When it comes to determining whether your home is an asset or a liability, the answer lies in the perspective and stance you take. If you look at your home from a financial perspective, as most do when they purchase a primary residence, the home is an asset as it has value, it is something that you own, and not only can you borrow against it but you can also sell it for cash and increase its value. On the flip side, if you look at your home from a business standpoint, it is a liability as it costs you money and does not earn you an ongoing income; it has no cash flow. In this article, we will explore why your home is a liability and what has lead many to believe that homes are an asset when they are not.
What Is The Definition of an Asset and a Liability?
In order to understand whether your home is an asset or a liability, you first must know what an asset and a liability are. According to Investopedia, an asset is anything of value that can be converted in cash or cash equivalents. For individuals, this could be private property, investments, or household furnishings and collectibles. For organizations, this could be something that generates revenue or a benefit from using or owning the asset. A liability, on the other hand, is denoted as a state of being responsible for something. In business, this could be a current or long-term liability such as debts paid over a long period of time or monthly utilities and payroll expenses. When we simplify this down, generally speaking, an asset will earn you money and a liability will cost you.
Why Your Home is your Biggest Liability
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One of the major reasons why individuals think that their home is an asset instead of a liability is because they can earn a profit from it when they sell due to appreciation and home equity. Unfortunately, the problem with this line of thinking is that to influence the value of the home, you have to pump more money into it and you cannot convert that equity into cash until you go to sell it. Beyond this, it would be naive to believe that the growth that the housing industry has experienced in the past decade is going to continue to achieve the same growth in the future. If it doesn’t, this means that your projected equity value may actually plummet. In addition to this, when you sell your home, you are only going to receive the value of the home within that period of time, which may not line up with your expected long-term value. Often individuals will walk away with less than what they expected to receive.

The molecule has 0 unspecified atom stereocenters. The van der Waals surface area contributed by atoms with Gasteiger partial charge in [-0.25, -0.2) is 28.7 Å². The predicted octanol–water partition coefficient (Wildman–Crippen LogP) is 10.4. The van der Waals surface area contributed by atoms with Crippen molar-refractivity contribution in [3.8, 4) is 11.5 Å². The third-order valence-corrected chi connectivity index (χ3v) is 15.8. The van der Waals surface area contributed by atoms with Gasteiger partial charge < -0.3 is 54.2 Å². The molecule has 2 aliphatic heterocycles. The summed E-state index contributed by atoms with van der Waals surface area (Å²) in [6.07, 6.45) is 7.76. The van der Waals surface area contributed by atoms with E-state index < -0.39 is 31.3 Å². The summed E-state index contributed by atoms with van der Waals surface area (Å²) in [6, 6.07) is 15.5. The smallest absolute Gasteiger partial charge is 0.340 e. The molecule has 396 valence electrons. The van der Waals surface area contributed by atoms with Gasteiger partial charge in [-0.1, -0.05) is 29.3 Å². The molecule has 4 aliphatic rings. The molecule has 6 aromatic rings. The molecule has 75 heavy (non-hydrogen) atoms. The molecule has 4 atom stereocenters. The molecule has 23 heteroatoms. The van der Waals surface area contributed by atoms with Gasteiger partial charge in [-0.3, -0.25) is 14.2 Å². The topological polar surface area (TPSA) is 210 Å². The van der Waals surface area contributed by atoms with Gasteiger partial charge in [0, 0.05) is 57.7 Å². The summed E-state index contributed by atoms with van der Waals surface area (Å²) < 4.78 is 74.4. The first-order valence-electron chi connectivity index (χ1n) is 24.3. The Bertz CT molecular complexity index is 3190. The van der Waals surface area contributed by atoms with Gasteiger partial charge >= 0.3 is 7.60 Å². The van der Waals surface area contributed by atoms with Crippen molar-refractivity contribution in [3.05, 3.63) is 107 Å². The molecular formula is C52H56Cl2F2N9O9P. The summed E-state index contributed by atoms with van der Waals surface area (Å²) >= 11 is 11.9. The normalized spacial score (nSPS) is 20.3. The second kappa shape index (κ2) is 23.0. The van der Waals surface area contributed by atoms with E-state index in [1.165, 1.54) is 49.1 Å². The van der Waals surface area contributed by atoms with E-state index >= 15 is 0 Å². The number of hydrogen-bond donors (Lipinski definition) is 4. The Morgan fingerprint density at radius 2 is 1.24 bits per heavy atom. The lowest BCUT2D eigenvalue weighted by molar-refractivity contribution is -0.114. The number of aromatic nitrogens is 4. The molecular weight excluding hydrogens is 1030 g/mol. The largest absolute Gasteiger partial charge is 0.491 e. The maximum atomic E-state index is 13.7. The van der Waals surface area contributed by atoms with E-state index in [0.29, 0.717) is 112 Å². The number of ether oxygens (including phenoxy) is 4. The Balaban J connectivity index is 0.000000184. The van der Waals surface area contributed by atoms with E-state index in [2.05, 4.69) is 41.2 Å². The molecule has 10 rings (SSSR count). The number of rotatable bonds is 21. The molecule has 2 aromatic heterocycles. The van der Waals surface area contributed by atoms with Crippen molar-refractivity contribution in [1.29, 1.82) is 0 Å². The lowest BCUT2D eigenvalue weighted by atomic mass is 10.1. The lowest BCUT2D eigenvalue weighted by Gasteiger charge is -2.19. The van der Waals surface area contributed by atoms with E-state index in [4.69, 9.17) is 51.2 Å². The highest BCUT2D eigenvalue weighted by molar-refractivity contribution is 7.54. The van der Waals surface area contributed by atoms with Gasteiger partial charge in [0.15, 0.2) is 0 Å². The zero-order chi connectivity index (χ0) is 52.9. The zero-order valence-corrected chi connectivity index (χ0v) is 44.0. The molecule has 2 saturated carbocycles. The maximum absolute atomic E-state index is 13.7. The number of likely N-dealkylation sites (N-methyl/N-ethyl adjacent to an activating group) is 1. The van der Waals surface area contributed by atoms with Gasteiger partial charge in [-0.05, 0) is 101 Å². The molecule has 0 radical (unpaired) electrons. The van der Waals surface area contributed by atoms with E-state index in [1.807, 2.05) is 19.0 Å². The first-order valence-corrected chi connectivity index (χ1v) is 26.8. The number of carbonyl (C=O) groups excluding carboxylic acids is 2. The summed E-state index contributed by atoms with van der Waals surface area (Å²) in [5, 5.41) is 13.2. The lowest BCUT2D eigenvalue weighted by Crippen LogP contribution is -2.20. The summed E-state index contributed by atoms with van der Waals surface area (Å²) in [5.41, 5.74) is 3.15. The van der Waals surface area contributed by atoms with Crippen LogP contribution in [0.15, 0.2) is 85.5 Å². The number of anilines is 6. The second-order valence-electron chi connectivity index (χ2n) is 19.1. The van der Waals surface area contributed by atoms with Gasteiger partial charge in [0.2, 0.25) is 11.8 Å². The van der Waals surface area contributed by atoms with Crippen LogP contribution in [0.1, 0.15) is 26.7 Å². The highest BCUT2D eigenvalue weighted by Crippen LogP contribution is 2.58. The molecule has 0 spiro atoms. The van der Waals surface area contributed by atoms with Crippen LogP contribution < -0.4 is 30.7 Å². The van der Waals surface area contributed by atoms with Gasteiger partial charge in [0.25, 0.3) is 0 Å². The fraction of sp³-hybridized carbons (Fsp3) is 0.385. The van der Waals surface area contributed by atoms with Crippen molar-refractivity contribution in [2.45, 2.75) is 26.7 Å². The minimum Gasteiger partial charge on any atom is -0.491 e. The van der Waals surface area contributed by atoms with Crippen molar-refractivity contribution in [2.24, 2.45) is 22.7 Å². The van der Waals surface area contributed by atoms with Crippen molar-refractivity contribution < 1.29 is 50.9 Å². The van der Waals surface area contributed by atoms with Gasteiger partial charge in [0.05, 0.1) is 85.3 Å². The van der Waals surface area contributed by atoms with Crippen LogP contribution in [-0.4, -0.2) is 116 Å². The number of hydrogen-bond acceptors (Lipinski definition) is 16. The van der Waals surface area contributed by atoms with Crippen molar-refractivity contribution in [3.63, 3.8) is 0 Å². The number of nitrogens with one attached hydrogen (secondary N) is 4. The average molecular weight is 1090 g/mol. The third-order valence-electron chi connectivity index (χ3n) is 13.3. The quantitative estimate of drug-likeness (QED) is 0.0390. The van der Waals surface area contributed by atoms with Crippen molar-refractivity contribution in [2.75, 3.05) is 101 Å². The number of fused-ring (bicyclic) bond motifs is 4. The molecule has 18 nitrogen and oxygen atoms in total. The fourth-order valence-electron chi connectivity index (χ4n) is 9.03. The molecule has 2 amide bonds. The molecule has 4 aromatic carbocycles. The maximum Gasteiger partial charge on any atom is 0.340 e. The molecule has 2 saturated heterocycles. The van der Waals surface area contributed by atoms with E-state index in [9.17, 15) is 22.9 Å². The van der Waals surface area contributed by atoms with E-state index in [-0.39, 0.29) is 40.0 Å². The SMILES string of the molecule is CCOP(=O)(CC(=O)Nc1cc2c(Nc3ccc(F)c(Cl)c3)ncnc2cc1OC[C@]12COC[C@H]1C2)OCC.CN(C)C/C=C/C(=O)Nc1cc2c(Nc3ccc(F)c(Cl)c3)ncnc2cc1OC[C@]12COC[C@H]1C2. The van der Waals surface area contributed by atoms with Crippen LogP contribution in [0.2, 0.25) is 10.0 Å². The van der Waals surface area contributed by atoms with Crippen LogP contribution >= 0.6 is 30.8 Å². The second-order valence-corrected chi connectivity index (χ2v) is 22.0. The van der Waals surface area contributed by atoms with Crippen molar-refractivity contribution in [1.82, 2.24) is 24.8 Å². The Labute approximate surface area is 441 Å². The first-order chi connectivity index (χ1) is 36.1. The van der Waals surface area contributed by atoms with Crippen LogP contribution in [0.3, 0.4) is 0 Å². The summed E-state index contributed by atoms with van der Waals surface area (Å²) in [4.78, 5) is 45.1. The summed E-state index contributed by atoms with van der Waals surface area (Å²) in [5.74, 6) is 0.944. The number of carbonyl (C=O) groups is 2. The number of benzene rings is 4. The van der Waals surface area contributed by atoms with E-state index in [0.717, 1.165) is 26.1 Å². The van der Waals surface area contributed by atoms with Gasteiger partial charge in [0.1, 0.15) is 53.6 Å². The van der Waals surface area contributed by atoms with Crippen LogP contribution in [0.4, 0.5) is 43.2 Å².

Liabilities That Your Home Creates
Beyond being a liability itself, a lot of individuals dream of retiring and reaching old-age in their homes, so even if you were looking to convert that home into cash, it may not actually happen. Your home also creates a ton of liabilities, from your mortgage principal and interest to the fact that you need to maintain it, repair it, renovate it, and pay taxes on it. You also must take care of the utilities, landscape it, and insure it. Finally, even if you were to sell your home for twice the amount you paid for it when you originally bought it, the total cost of home ownership almost always outweighs the profit you expect to receive from the sale of the home. Why? Interest accrued.
In Conclusion: Should You Forego Owning a Home?
No, not necessarily. There are some tax benefits you can receive with owning a home that you cannot get while renting and once you own your house with the mortgage paid off, your expenses are going to decrease drastically. When you get a mortgage that you can actually afford and a home that is in a good location, purchasing is almost always the right decision for the long-term, just don’t expect your home to be an asset beyond being a shelter.